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192 LETTERS IN CANADA 1998 talents of diverse courtiers of tmknown 1Jlood,' a danger located by Shakespeare not in avowed opponents of the state but its employees. Bacon's discourse on the discovery of nature's secrets appropriates the administrative apparatus of the state to his culture of scientific interrogation , but this reassuring gesture to the Crown and its prerogatives occludes a ftmdamental transfer of authority from the established hierarchy to the investigator's self-discipline acting in obedience to nature: 'objectivity,' Hanson argues, 'rather than loyalty thus becomes the optimum condition of subjection.' Bacon actually administered interrogation by torture, and is the only English lawyer Hanson could find whose writing offers any support for this Continental import with its singular violation of the cherished principle of English jurisprudence interdicting self-incrimination. Clearly, Bacon functions as a metonymy of the yoked contraries this study seeks to elucidate. The argument devolves upon him structurally, and his example thereby anchors and resolves the complex layerings of analogues Hanson constructs. If occasionally these seem on the verge of imploding from the stress of involution ('in other words' occurs relentlessly as a locutional tic), Hanson's strategic method is exquisitely responsive to her subject: both concern the ritual!? of analogy, and both repay the attention they demand. (MICHAEL DIXON) Edward Berry. The Making ofSir Philip Sidney University of Toronto Press. xvi, 242. $45.00 Edward Berry's The Making of Sir Philip Sidney covers all Sidney'S major works by focusing on the poet's self-representations. The focus allows the author to explore important aspects of Astrophil and Stella and the Defence, but is rather less successful when it makes Philisides the key to the Old and New Arcadia. The study is best where 'literary' qualities are not centrat - for example, when it develops the persona behind the letters to Languet or behind the choice of pose and costume in the well-known 1577/78 portrait. Although the book is a model of restraint, much presented is 'what might have been' or 'probably was' - on occasion becoming ineluctably 'what must necessarily be.' We accept such arguments in so far as we are open to their psychological or political assumptions. Yetwe might want to question why Sidney'S attraction to epic is 'betrayed' rather than Jmanifested,' or to see'echoes' as arising not from a psychological nexus but from the limited pool of rhetorical topoi available for arguing specific ideas and circumstances . For my taste, Berry's reading of Astrophil and Stella looks too hard for narrative trajectories that turn idealism into Machiavellian pursuits of sexual power, love into lust. In spite of appreciating its 'comic delight' (the HUMANITIES 193 sequence meets the Defence's definition of comedy), this is a moralist's view of the work, taking it to task for not offering resolutions or cures. Berry is interestingly disappointed in Stella's conventional excuse of 'Tyranhonour' to refuse adultery, noting how itdeflates Astrophil's high moral conception of her virtue. Understanding Sidney's purpose to be anti-Petrarchan, Berry prefers Shakespeare's more 'moraY debunking through the dark lady. But Shakespeare's questionable strategy is to make her a whore. Even if reduced to a 'stereotypical court lady, trapped in an unhappy marriage but worried about social disgrace,' Stella is not vilified. Notwithstanding its new-historical bent, the book seems unhappy with Sidney's willingness to live in society. It praises the 'social reality' of Astrophil and Stella while sneering at the consequences. Berry accuses Astrophil of trivializing the carpe diem tradition, for example, in which death rather than scarce opportunity is the ultimate argument for acquiescence . Although Berry posits two ctifferent voices in the sequence - poet judging persona - he reproves Astrophil here for somethingI think intrinsic to Sidney. Time in general is strikingly absent from his work, which feels little sense of 'Time's swift foot' threatening decrepitude or deatho My sense is that Sidney lives mostly in the present. Berry's attribution of nostalgiastudying horsemanship with Pugliano as a time of great idealistic promise now lost, the Ister bank setting and rustic language representing a longing for lost irmocence - frequently imposes an alien tone on Sidney'S work. The centrality...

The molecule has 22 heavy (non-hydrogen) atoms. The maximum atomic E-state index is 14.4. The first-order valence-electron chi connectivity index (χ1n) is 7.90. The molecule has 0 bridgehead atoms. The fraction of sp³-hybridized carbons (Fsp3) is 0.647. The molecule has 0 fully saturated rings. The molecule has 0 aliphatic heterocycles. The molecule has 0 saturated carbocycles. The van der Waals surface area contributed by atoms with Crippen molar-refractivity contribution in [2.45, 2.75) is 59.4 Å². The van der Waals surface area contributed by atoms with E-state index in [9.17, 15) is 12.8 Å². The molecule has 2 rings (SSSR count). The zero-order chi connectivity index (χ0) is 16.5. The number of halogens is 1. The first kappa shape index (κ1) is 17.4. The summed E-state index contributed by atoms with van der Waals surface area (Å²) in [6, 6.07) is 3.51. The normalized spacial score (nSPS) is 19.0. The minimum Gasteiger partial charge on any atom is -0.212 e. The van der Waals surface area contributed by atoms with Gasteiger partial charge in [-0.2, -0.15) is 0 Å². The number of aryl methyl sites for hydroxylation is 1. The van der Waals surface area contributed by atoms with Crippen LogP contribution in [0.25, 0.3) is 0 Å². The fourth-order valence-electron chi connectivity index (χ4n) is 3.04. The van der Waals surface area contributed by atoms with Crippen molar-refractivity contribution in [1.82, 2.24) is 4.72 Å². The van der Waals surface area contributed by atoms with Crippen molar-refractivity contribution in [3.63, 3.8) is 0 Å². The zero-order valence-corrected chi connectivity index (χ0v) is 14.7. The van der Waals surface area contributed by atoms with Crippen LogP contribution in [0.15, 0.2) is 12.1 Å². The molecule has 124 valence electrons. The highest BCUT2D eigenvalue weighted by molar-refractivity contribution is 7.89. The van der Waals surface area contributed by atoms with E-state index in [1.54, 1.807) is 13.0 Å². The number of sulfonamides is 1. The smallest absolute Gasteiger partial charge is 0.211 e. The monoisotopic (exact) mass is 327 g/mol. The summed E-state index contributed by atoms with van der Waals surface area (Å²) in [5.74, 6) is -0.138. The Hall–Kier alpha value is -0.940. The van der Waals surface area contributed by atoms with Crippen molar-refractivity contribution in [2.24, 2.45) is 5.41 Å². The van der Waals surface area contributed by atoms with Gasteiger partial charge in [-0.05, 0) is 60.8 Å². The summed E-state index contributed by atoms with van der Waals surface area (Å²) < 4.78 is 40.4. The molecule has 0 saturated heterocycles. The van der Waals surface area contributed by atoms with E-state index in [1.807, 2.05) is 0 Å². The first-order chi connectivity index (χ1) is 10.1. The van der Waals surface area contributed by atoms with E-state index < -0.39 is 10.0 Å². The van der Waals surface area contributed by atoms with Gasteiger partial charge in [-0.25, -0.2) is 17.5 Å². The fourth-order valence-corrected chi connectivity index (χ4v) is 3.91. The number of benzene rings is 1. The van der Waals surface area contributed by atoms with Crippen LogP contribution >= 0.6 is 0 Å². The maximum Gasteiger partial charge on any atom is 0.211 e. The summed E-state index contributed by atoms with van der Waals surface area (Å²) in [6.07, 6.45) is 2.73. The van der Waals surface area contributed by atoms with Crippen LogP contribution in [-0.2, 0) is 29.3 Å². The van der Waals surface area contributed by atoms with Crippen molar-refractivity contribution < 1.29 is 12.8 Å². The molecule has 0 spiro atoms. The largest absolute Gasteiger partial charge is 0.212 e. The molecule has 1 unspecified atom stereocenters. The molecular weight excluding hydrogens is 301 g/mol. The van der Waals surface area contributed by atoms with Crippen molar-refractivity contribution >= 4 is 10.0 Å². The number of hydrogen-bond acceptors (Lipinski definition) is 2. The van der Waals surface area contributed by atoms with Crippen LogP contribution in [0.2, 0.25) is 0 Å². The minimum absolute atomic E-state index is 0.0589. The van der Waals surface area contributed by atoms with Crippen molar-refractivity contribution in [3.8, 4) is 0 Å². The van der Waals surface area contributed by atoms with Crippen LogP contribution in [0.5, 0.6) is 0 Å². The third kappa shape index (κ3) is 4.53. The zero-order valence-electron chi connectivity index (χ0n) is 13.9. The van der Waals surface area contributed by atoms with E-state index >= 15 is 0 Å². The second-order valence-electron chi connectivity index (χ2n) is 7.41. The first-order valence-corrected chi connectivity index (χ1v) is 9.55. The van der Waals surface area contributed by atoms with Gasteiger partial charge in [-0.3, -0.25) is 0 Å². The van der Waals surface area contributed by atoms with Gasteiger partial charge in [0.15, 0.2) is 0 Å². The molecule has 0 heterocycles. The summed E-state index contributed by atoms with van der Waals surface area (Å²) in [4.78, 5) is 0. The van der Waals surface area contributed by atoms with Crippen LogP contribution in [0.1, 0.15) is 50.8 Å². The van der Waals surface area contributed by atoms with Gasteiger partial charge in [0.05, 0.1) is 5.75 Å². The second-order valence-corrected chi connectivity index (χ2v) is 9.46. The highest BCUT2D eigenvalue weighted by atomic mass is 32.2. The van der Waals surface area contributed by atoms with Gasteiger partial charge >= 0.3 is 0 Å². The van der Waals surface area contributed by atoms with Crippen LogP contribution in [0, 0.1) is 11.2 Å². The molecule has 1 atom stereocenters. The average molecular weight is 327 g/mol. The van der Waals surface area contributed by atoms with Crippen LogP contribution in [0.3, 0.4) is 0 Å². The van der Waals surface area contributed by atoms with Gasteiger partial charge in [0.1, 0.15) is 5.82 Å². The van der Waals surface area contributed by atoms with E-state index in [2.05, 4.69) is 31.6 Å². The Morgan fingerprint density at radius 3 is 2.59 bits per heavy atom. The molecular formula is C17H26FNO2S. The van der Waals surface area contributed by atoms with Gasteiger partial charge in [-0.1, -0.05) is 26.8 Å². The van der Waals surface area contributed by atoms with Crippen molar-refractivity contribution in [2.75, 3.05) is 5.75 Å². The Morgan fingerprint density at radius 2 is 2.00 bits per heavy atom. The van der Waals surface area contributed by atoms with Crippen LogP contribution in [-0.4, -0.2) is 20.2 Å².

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Additional Information

ISSN
1712-5278
Print ISSN
0042-0247
Pages
pp. 192-193
Launched on MUSE
2014-07-02
Open Access
No
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